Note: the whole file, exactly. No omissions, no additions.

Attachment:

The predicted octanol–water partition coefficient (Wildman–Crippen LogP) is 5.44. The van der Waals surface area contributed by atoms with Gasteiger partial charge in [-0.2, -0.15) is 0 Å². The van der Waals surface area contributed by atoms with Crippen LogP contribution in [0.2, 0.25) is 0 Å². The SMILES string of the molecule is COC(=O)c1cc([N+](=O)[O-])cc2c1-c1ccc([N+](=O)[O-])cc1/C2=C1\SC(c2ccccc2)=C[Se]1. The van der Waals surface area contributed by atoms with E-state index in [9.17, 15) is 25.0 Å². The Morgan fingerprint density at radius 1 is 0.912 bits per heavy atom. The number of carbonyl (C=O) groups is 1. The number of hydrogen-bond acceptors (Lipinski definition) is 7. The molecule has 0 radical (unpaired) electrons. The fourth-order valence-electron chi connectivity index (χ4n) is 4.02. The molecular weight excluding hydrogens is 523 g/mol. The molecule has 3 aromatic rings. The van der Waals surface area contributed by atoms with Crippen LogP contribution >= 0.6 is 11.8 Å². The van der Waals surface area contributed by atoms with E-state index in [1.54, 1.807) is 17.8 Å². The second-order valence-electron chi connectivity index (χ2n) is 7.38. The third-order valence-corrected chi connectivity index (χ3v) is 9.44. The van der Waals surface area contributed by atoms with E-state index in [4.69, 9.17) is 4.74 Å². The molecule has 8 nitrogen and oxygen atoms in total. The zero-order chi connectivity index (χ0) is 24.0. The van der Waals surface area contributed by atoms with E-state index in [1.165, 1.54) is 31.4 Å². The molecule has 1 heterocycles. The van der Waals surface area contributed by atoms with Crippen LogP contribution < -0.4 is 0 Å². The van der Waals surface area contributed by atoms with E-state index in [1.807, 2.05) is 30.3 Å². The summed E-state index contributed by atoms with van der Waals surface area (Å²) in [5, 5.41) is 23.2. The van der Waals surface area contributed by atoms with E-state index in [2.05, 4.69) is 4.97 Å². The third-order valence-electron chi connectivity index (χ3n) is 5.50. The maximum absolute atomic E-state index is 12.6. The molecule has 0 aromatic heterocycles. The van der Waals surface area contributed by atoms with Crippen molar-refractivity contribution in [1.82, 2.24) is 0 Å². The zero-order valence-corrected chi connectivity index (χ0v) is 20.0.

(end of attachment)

The predicted octanol–water partition coefficient (Wildman–Crippen LogP) is 5.44. The van der Waals surface area contributed by atoms with Gasteiger partial charge in [-0.2, -0.15) is 0 Å². The van der Waals surface area contributed by atoms with Crippen LogP contribution in [0.2, 0.25) is 0 Å². The SMILES string of the molecule is COC(=O)c1cc([N+](=O)[O-])cc2c1-c1ccc([N+](=O)[O-])cc1/C2=C1\SC(c2ccccc2)=C[Se]1. The van der Waals surface area contributed by atoms with E-state index in [9.17, 15) is 25.0 Å². The Morgan fingerprint density at radius 1 is 0.912 bits per heavy atom. The number of carbonyl (C=O) groups is 1. The number of hydrogen-bond acceptors (Lipinski definition) is 7. The molecule has 0 radical (unpaired) electrons. The fourth-order valence-electron chi connectivity index (χ4n) is 4.02. The molecular weight excluding hydrogens is 523 g/mol. The molecule has 3 aromatic rings. The van der Waals surface area contributed by atoms with Crippen LogP contribution >= 0.6 is 11.8 Å². The van der Waals surface area contributed by atoms with E-state index in [1.54, 1.807) is 17.8 Å². The second-order valence-electron chi connectivity index (χ2n) is 7.38. The third-order valence-corrected chi connectivity index (χ3v) is 9.44. The van der Waals surface area contributed by atoms with E-state index in [4.69, 9.17) is 4.74 Å². The molecule has 8 nitrogen and oxygen atoms in total. The zero-order chi connectivity index (χ0) is 24.0. The van der Waals surface area contributed by atoms with E-state index in [1.165, 1.54) is 31.4 Å². The molecule has 1 heterocycles. The van der Waals surface area contributed by atoms with Crippen LogP contribution < -0.4 is 0 Å². The van der Waals surface area contributed by atoms with E-state index in [1.807, 2.05) is 30.3 Å². The summed E-state index contributed by atoms with van der Waals surface area (Å²) in [5, 5.41) is 23.2. The van der Waals surface area contributed by atoms with E-state index in [2.05, 4.69) is 4.97 Å². The third-order valence-electron chi connectivity index (χ3n) is 5.50. The maximum absolute atomic E-state index is 12.6. The molecule has 0 aromatic heterocycles. The van der Waals surface area contributed by atoms with Crippen molar-refractivity contribution in [1.82, 2.24) is 0 Å². The zero-order valence-corrected chi connectivity index (χ0v) is 20.0.